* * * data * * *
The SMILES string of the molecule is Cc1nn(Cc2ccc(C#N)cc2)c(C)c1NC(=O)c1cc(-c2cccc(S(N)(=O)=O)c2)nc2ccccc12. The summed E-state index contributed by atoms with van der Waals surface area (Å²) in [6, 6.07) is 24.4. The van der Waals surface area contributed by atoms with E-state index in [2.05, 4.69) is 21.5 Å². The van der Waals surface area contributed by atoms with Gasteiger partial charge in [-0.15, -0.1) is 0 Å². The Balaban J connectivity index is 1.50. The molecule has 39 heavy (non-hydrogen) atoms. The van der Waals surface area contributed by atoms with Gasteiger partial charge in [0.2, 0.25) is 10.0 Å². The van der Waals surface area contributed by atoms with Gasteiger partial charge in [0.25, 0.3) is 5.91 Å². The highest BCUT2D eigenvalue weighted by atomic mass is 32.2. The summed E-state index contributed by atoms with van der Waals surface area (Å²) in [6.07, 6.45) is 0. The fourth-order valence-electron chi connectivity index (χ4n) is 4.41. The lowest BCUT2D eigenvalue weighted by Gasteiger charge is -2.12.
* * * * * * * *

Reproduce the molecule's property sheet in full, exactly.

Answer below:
The SMILES string of the molecule is Cc1nn(Cc2ccc(C#N)cc2)c(C)c1NC(=O)c1cc(-c2cccc(S(N)(=O)=O)c2)nc2ccccc12. The summed E-state index contributed by atoms with van der Waals surface area (Å²) in [6, 6.07) is 24.4. The van der Waals surface area contributed by atoms with E-state index in [2.05, 4.69) is 21.5 Å². The van der Waals surface area contributed by atoms with Gasteiger partial charge in [-0.15, -0.1) is 0 Å². The Balaban J connectivity index is 1.50. The molecule has 39 heavy (non-hydrogen) atoms. The van der Waals surface area contributed by atoms with Gasteiger partial charge in [0.2, 0.25) is 10.0 Å². The van der Waals surface area contributed by atoms with Gasteiger partial charge in [0.25, 0.3) is 5.91 Å². The highest BCUT2D eigenvalue weighted by atomic mass is 32.2. The summed E-state index contributed by atoms with van der Waals surface area (Å²) in [6.07, 6.45) is 0. The fourth-order valence-electron chi connectivity index (χ4n) is 4.41. The lowest BCUT2D eigenvalue weighted by Gasteiger charge is -2.12.